4. Invaded. For women, there are so many things entering your body (probes, needles, drugs) and so many people measuring your progress. Even sex, at the mercy of a calendar or a temperature reading, can feel invasive. The loss of control can almost merge into a loss of self. But, it feels like once you’ve started down this road, there’s no stopping until you get pregnant.
It’s okay to say what you need, and it’s okay to shore up your boundaries in whatever ways you can.
5. Awkward. Many office visits, with many types of uncomfortable probings, and conversations about the state of your uterus.
It’s okay to laugh at yourself sometimes.
6. Angry. Unfair is the password that gets you into the infertility club.
It’s okay to express the darkness, even the stuff you’re terribly embarrassed about, because it’s good for your soul. But in the right places, with people who can handle it and won’t judge you for random bouts of irrational thoughts of rage.
7. Stressed. Even though it seems like a stressed out couple is less likely to get pregnant, The American Society for Reproductive Medicine finds that there is no proof stress causes infertility. Besides, trying hard to “not be so stressed about it” hasn’t worked for us. It also didn’t help to “just stop trying.” Everybody has a friend who was infertile for 73 years, and the day they stopped trying, they got pregnant. Not so for everyone.
It’s okay to be stressed. Don’t stress about your stress. Trying hard not to be stressed is silly.
8. Despair. The cycle of hope and despair with infertility can take you out. The alternative is to temper your hope so that your despair doesn’t get so low. After about a hundred months of experiencing this cycle, we found that the best route is to keep hoping, and if it doesn’t happen, keep crying. It’s too hard to pretend that you’re not excited and that you’re not depressed. Be excited. Be depressed.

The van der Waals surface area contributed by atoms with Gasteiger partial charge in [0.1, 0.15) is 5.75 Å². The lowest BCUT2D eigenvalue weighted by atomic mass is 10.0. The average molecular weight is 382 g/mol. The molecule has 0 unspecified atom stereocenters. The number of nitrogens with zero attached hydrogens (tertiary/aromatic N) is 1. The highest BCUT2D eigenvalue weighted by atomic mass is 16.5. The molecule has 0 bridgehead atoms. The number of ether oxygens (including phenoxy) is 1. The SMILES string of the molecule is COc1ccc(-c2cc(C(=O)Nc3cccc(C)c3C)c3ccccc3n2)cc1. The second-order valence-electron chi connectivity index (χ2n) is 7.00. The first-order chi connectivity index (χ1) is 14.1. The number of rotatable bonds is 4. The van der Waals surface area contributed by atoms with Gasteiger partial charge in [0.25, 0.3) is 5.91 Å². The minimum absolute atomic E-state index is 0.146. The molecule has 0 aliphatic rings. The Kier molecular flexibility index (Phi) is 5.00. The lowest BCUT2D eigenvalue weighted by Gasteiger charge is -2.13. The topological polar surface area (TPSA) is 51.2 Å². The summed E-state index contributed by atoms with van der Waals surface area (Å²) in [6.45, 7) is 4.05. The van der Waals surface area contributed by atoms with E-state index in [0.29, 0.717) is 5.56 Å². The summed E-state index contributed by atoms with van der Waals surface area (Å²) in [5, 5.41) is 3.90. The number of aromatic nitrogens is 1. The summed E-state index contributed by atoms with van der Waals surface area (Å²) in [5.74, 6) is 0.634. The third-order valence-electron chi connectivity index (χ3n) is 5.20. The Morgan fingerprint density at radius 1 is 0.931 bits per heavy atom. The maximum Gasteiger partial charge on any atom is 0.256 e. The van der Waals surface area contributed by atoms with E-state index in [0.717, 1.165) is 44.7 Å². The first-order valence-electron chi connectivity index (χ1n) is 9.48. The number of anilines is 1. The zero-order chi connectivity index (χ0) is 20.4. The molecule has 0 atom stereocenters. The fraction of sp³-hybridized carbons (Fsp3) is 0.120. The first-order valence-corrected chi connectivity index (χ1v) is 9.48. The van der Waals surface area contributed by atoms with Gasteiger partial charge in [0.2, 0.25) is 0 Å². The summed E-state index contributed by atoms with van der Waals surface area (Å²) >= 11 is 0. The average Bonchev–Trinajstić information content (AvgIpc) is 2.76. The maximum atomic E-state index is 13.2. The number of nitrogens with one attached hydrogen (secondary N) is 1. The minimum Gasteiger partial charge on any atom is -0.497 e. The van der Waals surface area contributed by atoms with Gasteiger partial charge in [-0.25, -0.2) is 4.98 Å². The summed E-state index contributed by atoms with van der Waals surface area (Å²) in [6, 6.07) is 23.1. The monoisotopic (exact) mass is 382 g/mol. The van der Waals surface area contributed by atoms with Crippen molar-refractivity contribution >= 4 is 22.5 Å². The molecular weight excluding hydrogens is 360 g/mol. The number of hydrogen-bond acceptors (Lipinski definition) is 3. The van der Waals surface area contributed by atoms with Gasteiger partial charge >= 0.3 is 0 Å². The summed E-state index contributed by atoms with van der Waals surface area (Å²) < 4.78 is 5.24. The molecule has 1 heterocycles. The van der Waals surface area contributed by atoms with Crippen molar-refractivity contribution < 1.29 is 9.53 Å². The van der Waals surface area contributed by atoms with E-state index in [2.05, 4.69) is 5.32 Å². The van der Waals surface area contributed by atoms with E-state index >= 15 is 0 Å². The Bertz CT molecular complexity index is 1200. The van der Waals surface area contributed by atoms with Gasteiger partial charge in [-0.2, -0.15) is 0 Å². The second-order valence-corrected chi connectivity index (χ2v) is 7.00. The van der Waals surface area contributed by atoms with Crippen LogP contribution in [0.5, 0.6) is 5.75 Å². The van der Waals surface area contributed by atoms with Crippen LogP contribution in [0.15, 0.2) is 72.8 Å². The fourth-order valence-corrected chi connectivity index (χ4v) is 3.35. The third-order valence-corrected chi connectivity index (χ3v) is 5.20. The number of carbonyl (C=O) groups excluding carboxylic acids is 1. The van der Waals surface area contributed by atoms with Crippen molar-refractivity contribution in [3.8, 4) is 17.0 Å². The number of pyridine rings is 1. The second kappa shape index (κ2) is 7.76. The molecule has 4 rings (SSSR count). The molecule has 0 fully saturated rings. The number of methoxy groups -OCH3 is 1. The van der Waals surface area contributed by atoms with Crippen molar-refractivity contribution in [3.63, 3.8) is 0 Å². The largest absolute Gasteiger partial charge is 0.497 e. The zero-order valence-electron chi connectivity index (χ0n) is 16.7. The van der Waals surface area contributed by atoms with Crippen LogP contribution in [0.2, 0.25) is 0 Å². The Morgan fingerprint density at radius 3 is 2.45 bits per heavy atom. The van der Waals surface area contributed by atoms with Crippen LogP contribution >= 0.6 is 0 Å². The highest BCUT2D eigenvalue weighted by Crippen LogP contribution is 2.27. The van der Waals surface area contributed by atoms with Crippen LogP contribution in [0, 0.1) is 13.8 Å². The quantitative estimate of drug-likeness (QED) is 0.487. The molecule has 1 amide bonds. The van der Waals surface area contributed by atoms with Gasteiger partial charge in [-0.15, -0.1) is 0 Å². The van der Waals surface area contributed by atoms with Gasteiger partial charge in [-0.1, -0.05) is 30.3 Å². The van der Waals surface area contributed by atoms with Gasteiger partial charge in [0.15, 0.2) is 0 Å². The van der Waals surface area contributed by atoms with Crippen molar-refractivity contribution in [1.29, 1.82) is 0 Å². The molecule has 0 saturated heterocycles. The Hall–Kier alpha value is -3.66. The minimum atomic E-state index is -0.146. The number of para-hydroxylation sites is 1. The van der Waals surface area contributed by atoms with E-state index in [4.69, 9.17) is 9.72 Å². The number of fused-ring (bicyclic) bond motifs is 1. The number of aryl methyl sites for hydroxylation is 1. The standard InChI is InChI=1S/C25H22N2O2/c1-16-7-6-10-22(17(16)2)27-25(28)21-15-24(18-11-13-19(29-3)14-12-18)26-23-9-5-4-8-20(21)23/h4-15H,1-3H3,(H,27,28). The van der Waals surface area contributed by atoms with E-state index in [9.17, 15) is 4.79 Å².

It’s okay to hope, and it’s okay to cry. Keep hoping and keep crying.
9. Loss. This was not how it was supposed to be. This was not what you dreamed it would be. And you don’t know how it will end.
It’s okay if you don’t know how to wrap your mind around your emotions. Be gentle with yourself for not totally having control of how you feel from moment to moment.
10. Ambivalence. Every time you have to go through another kind of treatment, you ask yourself: “Is it worth it? Do I really want it that bad?” And then in the very next breath, you are taken out by the sheer magnitude of how much you want a baby.
It’s okay to want and not want. That’s normal.
If you’re struggling with infertility, it can be such a dark time. You have to be honest with yourself and with your husband and loved ones. You have to give yourselves permission to do this journey in whatever way makes the most sense for you. And you have to have faith that whatever path to parenthood you take, it is the right one for you.
P.S.- some of the words I shared above are from some other blogs on the matter- I feel like I should “source” them but I’m not sure if I should link to them, so I’m leaving as is for now (I hope they understand!). Also, I feel like I should clarify that I by NO means want this to come off as a “woe is me” type post, as I am fully aware of how blessed and lucky in life I am. VERY LUCKY. It’s just that Bryan and I do have an awesome life, and so much love and laughter and experiences and opinions, and we want a little one (or two, or three. but I’ll settle for one for now.) to share in that life with us. And let’s face it, we need to stop giving Tilly so much attention- that dog is getting a big head:)